What’s inside your sofa? Beware chipboard and too much glue

A sofa’s component parts are not listed like ingredients in a ready meal, so eco minded shoppers need to ask questions about what's inside and how far it's travelled

According to DFS, we spend between a week and 18 days of our life planning the purchase of a sofa

According to DFS, we spend between a week and 18 days of our life planning the purchase of a sofa

 

We have become more mindful of how we consume everything from food and water to the energy in our homes but we still don’t ask too many questions about what goes into the make-up of our homes.

What materials have been used in its construction and what “ingredients” go into our shiny bright appliances, our flooring or the furniture we sit on or at every day?

According to data compiled by furniture chain DFS, we spend between a week and 18 days of our life planning the purchase of a sofa, a piece of furniture that we change, on average, every seven years.

According to a two-year-old report commissioned by UK firm Furniture Village, the average lifespan of a sofa is 11 years. During that time it will witness more than 1,200 arguments and 2,100 kisses, endure more than 2,700 food and drink spillages and have families sit down to watch more than 3,100 films together.

That’s one hard-working seat, so comfort is paramount. But how do you know what you’re actually buying? A sofa’s component parts are not listed like ingredients in a ready meal, so you need to ask questions – a lot of questions.

Frame

A solid frame is essential, explains Maurizio Tinti, export manager of Smart Home Interiors, who supplies Sandyford-based Curated with its sofa range. A sagging sofa is a giveaway of a not-so-solid frame. But that’s hard to tell in a showroom where the stock is new and looking its Sunday best.

“If there is a structure to the sofa, then ask how it is put together, what is its frame made from, does it use wood, steel or another?” he advises. It could be made from a strong solid such as beech or the less strong poplar. It might use three different kinds of wood in one construction, or plywood, steel, aluminium or another, or MDF or particleboard.

An aluminium frame will be far lighter to lift than a solid beech design. But a chipboard or particleboard seat will also feel heavy to lift, so the weight of the seat isn’t necessarily a benchmark of quality, Tinti says.

His advice is to start by asking: what kind of wood do you use and how is itconstructed? Further questions to ask include how its component parts are joined together, and whether nails, screws and/or glue are used?

Where the sofa is made is another important consideration. Has it been made 100 per cent in Ireland, or have some of the component parts been imported from abroad? Has it been made in the UK or in Europe or farther afield, say China?

Finline Furniture makes its sofas in Emo, Co Laois, using kiln-dried beech, a timber that is even more durable than standard, which the firm imports from Germany, says operations director Kilian Finane. The construction is traditional in style and so are many of the models it makes. Typically, its frames are put together using screws, glue and staples, and a hessian layer separates its zig-zag springs from the seat cushions, which feature different densities of foam.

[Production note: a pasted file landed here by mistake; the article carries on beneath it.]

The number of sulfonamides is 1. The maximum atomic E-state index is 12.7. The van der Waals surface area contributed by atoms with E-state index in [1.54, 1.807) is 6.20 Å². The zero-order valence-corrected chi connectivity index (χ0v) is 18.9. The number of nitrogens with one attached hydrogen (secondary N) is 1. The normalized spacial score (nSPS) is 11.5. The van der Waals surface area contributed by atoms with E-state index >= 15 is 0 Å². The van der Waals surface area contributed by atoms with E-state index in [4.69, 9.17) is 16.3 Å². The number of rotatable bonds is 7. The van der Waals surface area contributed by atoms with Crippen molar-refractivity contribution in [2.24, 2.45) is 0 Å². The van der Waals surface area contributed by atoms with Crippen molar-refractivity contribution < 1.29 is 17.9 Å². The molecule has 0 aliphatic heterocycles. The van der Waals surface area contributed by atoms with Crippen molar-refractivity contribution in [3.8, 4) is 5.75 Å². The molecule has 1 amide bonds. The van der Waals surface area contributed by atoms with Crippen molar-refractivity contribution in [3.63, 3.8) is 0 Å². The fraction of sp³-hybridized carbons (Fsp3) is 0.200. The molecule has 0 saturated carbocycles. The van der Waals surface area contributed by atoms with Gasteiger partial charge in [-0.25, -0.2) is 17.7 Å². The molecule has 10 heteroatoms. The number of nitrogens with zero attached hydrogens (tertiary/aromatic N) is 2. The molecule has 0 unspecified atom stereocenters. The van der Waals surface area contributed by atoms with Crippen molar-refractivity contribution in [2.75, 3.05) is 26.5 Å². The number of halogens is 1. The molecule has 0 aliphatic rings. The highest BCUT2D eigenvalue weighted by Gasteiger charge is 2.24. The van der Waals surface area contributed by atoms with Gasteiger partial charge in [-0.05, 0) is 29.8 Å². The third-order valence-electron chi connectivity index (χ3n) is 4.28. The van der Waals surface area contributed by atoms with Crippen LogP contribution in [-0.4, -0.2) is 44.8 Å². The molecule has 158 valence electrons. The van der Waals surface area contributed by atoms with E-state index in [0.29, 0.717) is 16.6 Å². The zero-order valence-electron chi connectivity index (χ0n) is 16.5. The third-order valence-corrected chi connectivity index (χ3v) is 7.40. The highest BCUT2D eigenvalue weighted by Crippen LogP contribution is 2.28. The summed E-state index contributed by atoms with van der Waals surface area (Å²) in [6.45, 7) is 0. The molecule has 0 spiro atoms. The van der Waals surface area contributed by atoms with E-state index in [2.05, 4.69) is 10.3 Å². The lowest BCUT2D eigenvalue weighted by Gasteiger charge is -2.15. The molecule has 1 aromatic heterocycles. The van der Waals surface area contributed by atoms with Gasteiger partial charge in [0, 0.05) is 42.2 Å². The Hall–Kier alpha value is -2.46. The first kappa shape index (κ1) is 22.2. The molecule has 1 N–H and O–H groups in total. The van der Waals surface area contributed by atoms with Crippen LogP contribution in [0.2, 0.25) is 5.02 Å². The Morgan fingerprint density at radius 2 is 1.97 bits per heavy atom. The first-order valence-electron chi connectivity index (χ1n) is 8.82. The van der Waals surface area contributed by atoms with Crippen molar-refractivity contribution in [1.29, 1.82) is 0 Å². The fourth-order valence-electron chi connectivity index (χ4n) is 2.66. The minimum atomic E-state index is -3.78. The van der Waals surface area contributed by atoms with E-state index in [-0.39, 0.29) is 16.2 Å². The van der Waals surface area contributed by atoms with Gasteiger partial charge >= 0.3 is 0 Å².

The kind of webbing used also determines its comfort levels. Historically, serpentine coiled springs were used to do this job. About 90 per cent of sofas are made using this method, Tinti says, with much of it now made using recycled product.

Polyfoam

“Broader belts give a better sense of give and lift. After a few years, the cheaper elastic belts lose their elasticity.” So ask about the breadth of the webbing used.

The cushioning probably contains a polyfoam, often an aerated polyurethane. The density of the foam used is important, Tinti says. A higher per cubic density denotes a less aerated foam. The more aerated the foam is, the more you will compress it as you sit on it, which means it is more likely to sag as it ages.

Feather cushions are not for everyone. If a straight-line seat is what you’re after then feathers won’t suit, but they offer a degree of comfort and are just one high-end option.

Buying a sofa is a bit like buying a bed, says Rachel Morgans, home buying director at Arnotts and Brown Thomas. She suggests that if you’re part of a couple who share a bed, you probably have different preferences in terms of its firmness or softness when it comes to your sofa seat choices and should factor customisation into your buy. The weight of each half of the couple should also come into play. Some styles – the Filiph range at Curated, for example – use mattress technology so you can custom-design two cushions within a sofa to suit each party’s preferences.

When shopping for a sofa, sit on each model for at least five to 10 minutes. Be sure to make a decision based on comfort rather than just looks, Morgans says.

Some people prefer a higher-set seat, others want something set as low as possible, so consider too the height of the sofa’s feet and ask if they are adjustable to your preferred height before you commit.

Before you buy, ask if the fabric covers are removable and washable. If you have pets or have any family members who are in any way asthmatic, being able to wash the covers is a good thing, but this may fade the colour of the fabric over time.

The Sofa Factory offers a second set of covers in some of its sofa styles. This also lets you change the mood of a livingroom or den, say one light colour for spring and summer months and another texture and deeper colour for winter use.

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